EMTA Special Seminar: Further Improvements in the Market-Based Approach to Sovereign Debt Restructuring (NYC) - Sept. 28
EMTA SPECIAL SEMINAR: FURTHER IMPROVEMENTS IN THE
MARKET-BASED APPROACH TO SOVEREIGN DEBT RESTRUCTURING
Thursday, September 28, 2017
31 West 52nd Street
12:00 Noon Registration and Lunch
12:30 p.m. - 2:15 p.m. Panel Discussion
Benu Schneider (Adjunct Senior
Research Fellow, Research and Information Systems, Formerly UN Staff and
Project Leader, Further Improvements in the Market-Based Approach) – Moderator
Deborah Zandstra (Clifford Chance)
Mark H. Stumpf (Arnold & Porter Kaye Scholer)
Lee Buchheit (Cleary Gottlieb Steen & Hamilton)
Whitney Debevoise (Arnold & Porter Kaye Scholer)
Humes (Greylock Capital)
This Special Seminar is
part of a continuing series of panels and presentations that EMTA is pleased to
sponsor on various topics of interest to Emerging Markets investors and other
market participants, and is part of EMTA’s Legal & Compliance Seminars*.
*CLE credit will be
available for NY attorneys. This seminar
is non-transitional and appropriate for experienced attorneys only. Please click here for details on EMTA’s
Financial Hardship Policy.
In the early 2000’s, the introduction of
collective action clauses (CACs) in international bond contracts was a
significant contract-based development, designed to mitigate holdout risks by
allowing for bondholder majority voting within a series of bonds. In recent times, holdout risks, such as in
the cases of Argentina and Greece, and aggressive use of litigation by holdout
creditors, received renewed attention. Significant
improvements in contractual technology for bonds followed including, (i)
improving CACs to allow aggregation of bondholder voting (across multiple
series of bonds), known as aggregated CACs, to further mitigate holdout risk
and enhance coordination across different series of bond issuances, (ii)
enhanced pari passu provisions to disavow the ratable payment
interpretation of pari passu clauses,
and (iii) in a few cases, use of trust structures (a potential
dampener on holdouts litigation). The
IMF also updated its sovereign lending policies with an increasing focus on
pre-default restructurings, is reviewing its lending in arrears policy (LIA), reviewed
its DSA methodologies, scrapped its systemic exemption for exceptional access
lending and agreed, in certain circumstances, to tolerate official sector
These developments have been important steps
forward in improving sovereign bond contracts and the role of the IMF. To build up on this progress, a technical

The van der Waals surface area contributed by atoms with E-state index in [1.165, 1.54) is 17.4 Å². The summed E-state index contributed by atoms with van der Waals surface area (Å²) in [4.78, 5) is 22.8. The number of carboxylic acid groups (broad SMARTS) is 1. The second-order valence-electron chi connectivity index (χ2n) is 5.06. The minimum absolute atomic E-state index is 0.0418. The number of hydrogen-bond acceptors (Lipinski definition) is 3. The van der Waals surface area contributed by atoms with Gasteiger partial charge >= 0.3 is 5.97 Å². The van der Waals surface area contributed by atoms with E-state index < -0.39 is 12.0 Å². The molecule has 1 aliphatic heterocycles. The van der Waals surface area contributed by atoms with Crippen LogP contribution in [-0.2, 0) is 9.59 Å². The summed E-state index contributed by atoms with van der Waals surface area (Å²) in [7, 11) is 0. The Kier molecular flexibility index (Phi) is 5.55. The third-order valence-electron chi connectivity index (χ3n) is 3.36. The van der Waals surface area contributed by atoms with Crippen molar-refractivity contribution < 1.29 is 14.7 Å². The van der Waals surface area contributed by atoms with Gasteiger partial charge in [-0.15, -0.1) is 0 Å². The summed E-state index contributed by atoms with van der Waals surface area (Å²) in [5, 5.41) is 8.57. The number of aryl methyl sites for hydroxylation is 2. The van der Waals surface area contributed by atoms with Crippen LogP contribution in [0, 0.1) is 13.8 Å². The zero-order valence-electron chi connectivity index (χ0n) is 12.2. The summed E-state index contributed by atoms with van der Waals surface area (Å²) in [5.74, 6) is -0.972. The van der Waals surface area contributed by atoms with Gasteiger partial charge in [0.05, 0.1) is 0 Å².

study group was set up under the aegis of the FFDO-UNDESA (with participants
from the fields of academia, the legal sector, as well as some representatives
from international institutions, central banks, ministries of finance and the
private sector). The panel will present
some identifiable incremental steps that can be taken to make further
improvements in the market-based approach to sovereign debt restructuring. The main issues covered in the UN Technical
Study Group Report on Sovereign Debt Restructuring: Further Improvements in the
Market-Based Approach (Click Here for the Report) are:
needs to be done to improve information flows and would standardization of bond
and loan contracts improve the architecture for sovereign debt restructuring?
further improvements can be made in provisions and clauses in bonds contracts?
can the progress in bond contracts be followed by improvements in commercial
bank loan contracts? Can holdouts be prevented/reduced through contractual provisions?
advantages does a trust structure have vis-à-vis a fiscal agent in a debt
restructuring? Can trust structures
reduce the likelihood of holdouts?
engagement between a debtor and its creditors have to be pre-agreed
are the issues in setting up a creditor committee for engagement between
debtors and creditors?
contingent debt instruments such as GDP-linked bonds be useful?
should be the considerations in the review of the “good faith” criterion in the
IMF’s LIA policy?
does bank regulation affect sovereign debt restructuring? What are the open issues in regulation
affecting sovereign debt?
Click Here for a
Michael Waibel (University of Cambridge) on Engagement Between Creditors and Sovereign Debtors: Guidance on Setting Up
Registration fee for EMTA Members: US$95
REGISTER FOR THIS EVENT